When the Canon 5D digital single lens reflex debuted in August 2005 it introduced a new camera type to the catalogue and defined a new category of photographer. The 5D was the first full frame DSLR in a conventional form, smaller and lighter than the professional 1D series. It was aimed at professionals who didn’t need the functions and bulk of the 1D which was intended for photo journalists and sports photographers, and it was also intended for well-heeled amateurs who wanted the better image quality from a full 35mm frame sensor, even if it did top out at a miserly 12.8 megapixels. At least they were fat pixels with good signal to noise.
In 2008 Canon launched the MkII with a 21 megapixel sensor and the ability to record high definition video and a classic was born. The 5D MkII became an incredibly popular camera with both stills and video photographers. It was the first stills camera to give broadcast quality video and was used in production in the US and Britain.
An episode of House, “Help Me”, was shot entirely on the Canon 5D Mark II, replacing the drama’s usual 35mm film format. In this episode a building collapses, trapping a woman under the fallen masonry, and House is forced to operate in a dimly lit confined space. The director chose to recreate the space to actual size and took advantage of the smaller Canon cameras to add realism to the episode.
One of the earliest and most spectacular applications of the 5D MkII for video is a travel documentary shot by Michael Fletcher in the north-west of WA and available on Vimeo …
The 5D MkII was followed by the MkIII, with some improvements but probably not enough to make happy MkII owners trade in their treasured cameras. And now comes the MkIV, this time with significant advances over the predecessors.
Resolution is increased to 30.4 megapixels and 4K video has been added. The autofocus system has been borrowed from the 1D X, meaning that it has the tracking abilities of the top sports camera. One nice touch in the auto focus settings in the menu is that each function is described in plain English. For instance what Canon call “Case 4” is a setting “For subjects that accelerate or decelerate quickly.” Knowing which setting is best for tracking a moving subject is helpful when shooting video or, in stills, fast moving birds or footballers.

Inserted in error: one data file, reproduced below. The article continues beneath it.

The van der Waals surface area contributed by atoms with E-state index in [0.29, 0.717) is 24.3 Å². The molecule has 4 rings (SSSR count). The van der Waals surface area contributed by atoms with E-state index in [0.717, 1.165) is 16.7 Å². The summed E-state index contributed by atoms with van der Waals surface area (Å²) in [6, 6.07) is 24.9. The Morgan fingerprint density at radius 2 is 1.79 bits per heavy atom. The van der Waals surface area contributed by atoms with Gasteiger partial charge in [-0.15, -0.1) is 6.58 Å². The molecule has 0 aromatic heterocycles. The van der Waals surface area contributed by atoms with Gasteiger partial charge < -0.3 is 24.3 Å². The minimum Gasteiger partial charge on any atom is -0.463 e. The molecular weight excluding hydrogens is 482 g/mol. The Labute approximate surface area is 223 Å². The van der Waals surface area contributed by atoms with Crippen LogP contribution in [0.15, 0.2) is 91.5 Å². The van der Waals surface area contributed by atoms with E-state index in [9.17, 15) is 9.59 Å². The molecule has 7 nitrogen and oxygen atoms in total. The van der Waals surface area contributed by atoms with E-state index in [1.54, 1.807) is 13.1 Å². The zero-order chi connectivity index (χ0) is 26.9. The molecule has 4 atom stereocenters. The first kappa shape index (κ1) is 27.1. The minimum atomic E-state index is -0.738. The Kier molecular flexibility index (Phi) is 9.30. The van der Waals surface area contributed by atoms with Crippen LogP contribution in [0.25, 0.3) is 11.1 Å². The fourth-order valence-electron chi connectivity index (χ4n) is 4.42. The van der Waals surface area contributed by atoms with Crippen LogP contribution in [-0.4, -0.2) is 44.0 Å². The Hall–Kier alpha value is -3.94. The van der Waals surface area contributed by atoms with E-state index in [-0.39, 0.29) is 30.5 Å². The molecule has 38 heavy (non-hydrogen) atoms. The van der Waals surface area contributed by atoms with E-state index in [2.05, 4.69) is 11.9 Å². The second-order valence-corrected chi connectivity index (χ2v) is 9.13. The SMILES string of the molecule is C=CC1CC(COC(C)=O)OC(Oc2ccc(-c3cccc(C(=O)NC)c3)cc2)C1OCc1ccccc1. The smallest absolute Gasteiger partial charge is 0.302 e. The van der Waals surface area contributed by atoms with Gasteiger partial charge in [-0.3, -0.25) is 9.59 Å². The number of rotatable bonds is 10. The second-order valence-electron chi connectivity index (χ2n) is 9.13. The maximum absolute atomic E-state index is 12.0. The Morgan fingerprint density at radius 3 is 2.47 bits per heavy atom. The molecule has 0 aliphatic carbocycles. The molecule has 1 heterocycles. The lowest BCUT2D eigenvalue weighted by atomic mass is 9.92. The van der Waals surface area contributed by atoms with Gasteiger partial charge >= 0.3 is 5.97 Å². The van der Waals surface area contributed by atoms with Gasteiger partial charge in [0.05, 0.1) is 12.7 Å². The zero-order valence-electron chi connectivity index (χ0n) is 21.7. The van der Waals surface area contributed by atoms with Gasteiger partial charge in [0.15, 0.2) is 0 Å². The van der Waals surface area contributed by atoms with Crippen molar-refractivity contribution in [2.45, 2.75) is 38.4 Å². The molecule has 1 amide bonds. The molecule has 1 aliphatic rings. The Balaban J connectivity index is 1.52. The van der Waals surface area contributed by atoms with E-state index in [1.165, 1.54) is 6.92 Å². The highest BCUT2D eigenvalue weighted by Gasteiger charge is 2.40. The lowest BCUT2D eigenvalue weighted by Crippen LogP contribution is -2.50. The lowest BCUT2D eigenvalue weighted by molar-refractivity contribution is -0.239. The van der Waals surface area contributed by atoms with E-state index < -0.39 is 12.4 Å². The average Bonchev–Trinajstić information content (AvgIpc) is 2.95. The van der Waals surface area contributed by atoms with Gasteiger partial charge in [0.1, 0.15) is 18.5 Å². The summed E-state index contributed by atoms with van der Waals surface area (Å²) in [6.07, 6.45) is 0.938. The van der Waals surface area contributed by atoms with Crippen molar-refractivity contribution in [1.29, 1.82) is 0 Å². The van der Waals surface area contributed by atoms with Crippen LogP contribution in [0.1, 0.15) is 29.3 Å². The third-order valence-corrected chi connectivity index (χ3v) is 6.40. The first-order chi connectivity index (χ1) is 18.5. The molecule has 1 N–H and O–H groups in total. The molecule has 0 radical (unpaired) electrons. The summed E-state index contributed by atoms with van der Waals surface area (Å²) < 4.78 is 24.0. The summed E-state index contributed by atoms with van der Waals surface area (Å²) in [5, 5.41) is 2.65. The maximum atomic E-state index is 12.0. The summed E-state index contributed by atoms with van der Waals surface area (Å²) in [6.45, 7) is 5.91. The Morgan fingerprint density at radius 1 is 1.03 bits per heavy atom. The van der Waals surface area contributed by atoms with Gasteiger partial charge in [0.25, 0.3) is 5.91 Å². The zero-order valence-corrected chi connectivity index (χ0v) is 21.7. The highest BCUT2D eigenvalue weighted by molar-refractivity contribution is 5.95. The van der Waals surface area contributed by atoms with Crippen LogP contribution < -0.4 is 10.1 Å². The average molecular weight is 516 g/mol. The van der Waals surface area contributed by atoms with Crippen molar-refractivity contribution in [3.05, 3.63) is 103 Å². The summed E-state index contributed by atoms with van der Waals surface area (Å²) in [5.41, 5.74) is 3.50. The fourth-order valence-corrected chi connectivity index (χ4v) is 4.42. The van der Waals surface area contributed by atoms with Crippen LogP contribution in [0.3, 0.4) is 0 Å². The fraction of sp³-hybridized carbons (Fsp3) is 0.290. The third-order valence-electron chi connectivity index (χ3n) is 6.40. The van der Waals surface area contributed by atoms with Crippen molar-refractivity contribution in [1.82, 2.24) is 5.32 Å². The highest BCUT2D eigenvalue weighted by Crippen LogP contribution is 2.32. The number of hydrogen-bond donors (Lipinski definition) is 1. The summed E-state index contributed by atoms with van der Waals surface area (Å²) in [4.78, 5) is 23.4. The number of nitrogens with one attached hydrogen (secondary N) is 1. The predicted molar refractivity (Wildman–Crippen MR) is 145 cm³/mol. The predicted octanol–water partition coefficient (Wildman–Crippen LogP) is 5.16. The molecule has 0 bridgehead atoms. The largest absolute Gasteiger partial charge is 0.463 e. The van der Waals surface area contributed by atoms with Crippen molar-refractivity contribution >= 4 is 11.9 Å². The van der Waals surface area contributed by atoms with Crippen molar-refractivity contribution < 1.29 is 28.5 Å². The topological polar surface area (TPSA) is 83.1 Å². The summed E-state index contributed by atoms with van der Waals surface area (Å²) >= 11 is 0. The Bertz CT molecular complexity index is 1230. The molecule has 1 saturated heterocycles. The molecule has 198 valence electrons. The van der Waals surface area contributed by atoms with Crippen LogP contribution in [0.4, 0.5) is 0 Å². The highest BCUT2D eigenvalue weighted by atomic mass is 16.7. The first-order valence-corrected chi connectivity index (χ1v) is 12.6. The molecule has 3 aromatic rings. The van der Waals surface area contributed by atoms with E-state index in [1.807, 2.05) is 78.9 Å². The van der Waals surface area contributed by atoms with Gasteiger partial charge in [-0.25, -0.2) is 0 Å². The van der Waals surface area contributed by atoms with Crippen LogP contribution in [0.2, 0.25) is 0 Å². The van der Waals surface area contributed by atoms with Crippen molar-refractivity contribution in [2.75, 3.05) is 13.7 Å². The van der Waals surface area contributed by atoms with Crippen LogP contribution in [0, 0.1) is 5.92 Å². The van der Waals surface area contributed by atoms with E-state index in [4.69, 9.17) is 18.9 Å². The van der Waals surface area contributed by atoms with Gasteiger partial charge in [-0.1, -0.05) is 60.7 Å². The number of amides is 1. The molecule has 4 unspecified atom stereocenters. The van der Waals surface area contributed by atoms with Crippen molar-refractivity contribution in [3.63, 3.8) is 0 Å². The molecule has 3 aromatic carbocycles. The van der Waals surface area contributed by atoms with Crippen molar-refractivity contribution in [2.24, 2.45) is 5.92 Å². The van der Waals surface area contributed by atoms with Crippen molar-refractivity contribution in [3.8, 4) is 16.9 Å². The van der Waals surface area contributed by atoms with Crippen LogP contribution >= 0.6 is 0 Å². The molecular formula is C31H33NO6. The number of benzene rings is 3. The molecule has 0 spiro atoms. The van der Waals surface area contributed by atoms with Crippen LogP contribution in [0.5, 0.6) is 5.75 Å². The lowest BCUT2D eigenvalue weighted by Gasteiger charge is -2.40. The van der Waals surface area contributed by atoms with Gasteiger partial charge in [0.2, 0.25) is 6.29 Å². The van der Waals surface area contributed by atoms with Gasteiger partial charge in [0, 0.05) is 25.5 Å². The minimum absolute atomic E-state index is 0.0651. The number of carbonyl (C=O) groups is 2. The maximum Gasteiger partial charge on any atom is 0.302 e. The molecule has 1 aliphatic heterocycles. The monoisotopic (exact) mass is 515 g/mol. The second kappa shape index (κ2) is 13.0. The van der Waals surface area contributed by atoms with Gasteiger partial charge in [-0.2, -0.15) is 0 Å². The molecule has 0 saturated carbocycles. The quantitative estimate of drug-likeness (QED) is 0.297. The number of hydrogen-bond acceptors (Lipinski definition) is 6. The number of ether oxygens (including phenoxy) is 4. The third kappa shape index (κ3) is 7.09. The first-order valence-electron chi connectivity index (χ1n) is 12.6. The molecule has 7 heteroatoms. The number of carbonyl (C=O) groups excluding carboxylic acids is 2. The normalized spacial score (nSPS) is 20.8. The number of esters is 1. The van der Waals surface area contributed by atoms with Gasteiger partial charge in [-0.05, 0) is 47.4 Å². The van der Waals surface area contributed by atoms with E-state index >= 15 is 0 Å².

The large optical viewfinder is a thing of beauty but the LCD screen is fixed, which is not so sweet. Canon claim that this is to improve weather sealing, but other companies manage to fit a moveable LCD and still claim good environmental sealing.
The so-called Liveview still leaves a lot to be desired. When switched to Liveview for either video or stills the mirror is raised and the viewfinder is blacked out. In this day and age when mirrorless cameras can give a simultaneous view on the LCD and in the eye level viewfinder the DSLR approach seems pre-historic. And what Canon calls “silent shooting” with this camera is more clackety clack than truly silent, as can be done with a mirrorless camera.
Still image quality is simply superb. JPEG processing is very good but the RAW files have the little extra zing and detail that justify any extra work in post-camera processing. Auto exposure, focus and white balance are all spot on. In many respects the Canon 5D MkIV is the true and worthy successor to the MkII. Built-in WiFi and NFC connectivity have arrived at last, bringing a conservative camera range within cooee of 2016.
At $5100 street price for the body alone this will not be on everyone’s Christmas wish list. The Nikon D810 at $3500 is serious competition, but without 4K video, and the Sony a7R MkII at $4100 is a more modern, mirrorless camera that does do 4K. But for Canon owners with a bag of lenses and accessories the 5D MkIV will still be the way to go and they won’t be disappointed..
Be warned: the printed user manual is 660 pages, every one stuffed with essential information.